Mark Stedman/Photocall Ireland
Quinn Insurance

Government proposes levy on insurance policies - to pay for Quinn bailout

A new bill published by Michael Noonan will place a 2 per cent levy on insurance premiums – to cover Quinn Insurance’s losses.

Updated, 12.21

FINANCE MINISTER Michael Noonan has published a new insurance bill which proposes to place a 2 per cent levy on almost all insurance premiums – creating a pool of money to be used to cover the losses of Quinn Insurance.

The Insurance (Amendment) Bill 2011 will place a levy on all policies other than life assurance, all of which will go into the Insurance Compensation Fund – which will then be used to cover ‘solvency breaches’ in the fallen insurer.

The scheme is a similar proposal to the government-sanctioned levy on insurance policies to cover the collapse of PMPA insurance in 1983 – which led to a similar levy being put on most insurance policies for nearly a decade afterwards.

The move will come despite Quinn Insurance Ltd’s administrators selling some of the company’s assets to US-based multinational Liberty Mutual – in a move which secured €200m for the firm.

A government spokesman explained that the fund – which has been in existence since the mid-1960s, but is rarely used – would probably be needed because of Quinn Insurance’s major losses in 2009, now estimated at €906m, and a further estimated loss of €160m in 2010.

This would lead to major ‘solvency breaches’, according to the company’s administrators, who will then need to apply to the High Court for approval to seek money from the fund to cover the losses and to make sure that the company can still afford to meet claims as they come in.

The Central Bank is then required to pass on advice to the Minister for Finance, telling him whether he will need to put extra cash into the fund to cover any application from the courts.

The government insists that any money paid over from the Exchequer to the fund will be repaid – but that will be little consolation to struggling households, which will now pay more for insurance to cover Quinn’s losses.

The fund is expected to be called into action in the coming months, when Quinn’s administrators ask the fund for €320m to cover any claims that may be put in – but with the fund only holding €40m at present, the public will have to foot the bill for tying the company over.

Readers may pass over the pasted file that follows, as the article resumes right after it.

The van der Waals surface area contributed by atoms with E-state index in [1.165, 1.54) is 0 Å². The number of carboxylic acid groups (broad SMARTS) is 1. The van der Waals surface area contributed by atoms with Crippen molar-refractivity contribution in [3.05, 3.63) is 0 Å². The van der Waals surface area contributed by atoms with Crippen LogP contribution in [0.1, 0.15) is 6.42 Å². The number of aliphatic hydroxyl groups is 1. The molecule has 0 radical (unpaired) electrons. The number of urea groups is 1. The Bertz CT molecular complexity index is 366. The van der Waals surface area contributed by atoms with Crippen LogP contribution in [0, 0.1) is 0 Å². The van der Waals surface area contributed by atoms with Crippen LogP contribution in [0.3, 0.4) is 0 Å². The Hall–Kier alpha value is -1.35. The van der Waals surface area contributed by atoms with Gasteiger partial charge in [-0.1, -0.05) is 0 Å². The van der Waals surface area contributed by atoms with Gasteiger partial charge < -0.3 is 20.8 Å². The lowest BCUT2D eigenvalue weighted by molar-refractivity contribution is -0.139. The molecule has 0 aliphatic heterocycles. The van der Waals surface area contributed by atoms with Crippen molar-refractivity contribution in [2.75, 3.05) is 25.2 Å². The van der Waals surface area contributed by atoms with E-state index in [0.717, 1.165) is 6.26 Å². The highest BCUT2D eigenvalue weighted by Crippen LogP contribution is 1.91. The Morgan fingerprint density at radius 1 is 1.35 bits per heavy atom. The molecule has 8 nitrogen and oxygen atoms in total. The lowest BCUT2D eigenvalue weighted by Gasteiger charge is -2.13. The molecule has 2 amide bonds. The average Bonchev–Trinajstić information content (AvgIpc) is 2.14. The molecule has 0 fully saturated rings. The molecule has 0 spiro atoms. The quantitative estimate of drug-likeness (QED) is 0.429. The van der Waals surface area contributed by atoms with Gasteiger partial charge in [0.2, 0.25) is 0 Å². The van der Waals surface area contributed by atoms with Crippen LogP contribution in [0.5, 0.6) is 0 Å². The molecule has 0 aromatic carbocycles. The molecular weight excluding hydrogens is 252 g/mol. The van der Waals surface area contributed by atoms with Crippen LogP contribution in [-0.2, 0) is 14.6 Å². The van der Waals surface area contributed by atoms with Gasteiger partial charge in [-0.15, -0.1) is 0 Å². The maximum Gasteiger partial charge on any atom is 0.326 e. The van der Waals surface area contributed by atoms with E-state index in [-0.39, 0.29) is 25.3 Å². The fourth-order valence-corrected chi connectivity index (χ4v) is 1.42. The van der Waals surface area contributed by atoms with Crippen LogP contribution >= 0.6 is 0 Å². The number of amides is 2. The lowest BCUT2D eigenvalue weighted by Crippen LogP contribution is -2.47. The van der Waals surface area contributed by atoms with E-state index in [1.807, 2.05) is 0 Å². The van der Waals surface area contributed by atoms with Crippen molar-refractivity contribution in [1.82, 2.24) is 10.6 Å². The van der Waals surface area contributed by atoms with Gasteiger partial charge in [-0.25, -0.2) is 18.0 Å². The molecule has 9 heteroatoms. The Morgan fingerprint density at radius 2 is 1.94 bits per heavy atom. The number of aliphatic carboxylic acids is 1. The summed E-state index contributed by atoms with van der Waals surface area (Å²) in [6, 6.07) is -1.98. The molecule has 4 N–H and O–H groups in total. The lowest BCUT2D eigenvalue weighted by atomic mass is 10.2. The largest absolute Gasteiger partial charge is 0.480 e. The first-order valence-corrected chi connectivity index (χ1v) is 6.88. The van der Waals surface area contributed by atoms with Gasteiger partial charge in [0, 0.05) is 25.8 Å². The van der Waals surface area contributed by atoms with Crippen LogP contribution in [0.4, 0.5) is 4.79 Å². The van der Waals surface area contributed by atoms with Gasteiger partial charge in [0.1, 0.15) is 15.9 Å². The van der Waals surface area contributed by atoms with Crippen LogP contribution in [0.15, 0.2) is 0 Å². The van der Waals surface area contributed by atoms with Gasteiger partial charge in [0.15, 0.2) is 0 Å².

Quinn Insurance went into receivership after Anglo Irish Bank moved to claim around €2.8bn owed to it by Seán Quinn and his companies.

Quinn had borrowed the money to place bets on the movement of Anglo’s share price – eventually running up debts in the region of €2.8bn.

Among the provisions of the new bill is a clause requiring any company seeking money from the fund to keep at least 70 per cent of their business within Ireland – in a move to ensure that the taxpayer is not footing the bill for saving a company which then moves abroad.

The Irish Insurance Federation welcomed the publication of the bill, but called on Noonan to remove the 3 per cent stamp duty already imposed on premiums to offset the cost to the public.

IIF chief executive Mike Kemp said the Bill brought “much needed clarity on which policies will be subject to it and what purposes administrators will be able to use Compensation Fund drawdowns”.

The High Court yesterday asked the European Court of Justice to decide on whether it had jurisdiction on whether Anglo could pursue the Quinn family’s assets held overseas – with the Quinns having moved some assets in Cyprus beyond Anglo’s reach.

Read: Quinn insurance lost €706 million in 2009 >

More: Quinn told politicians he “made mistakes” in racking up €2.9bn debt >

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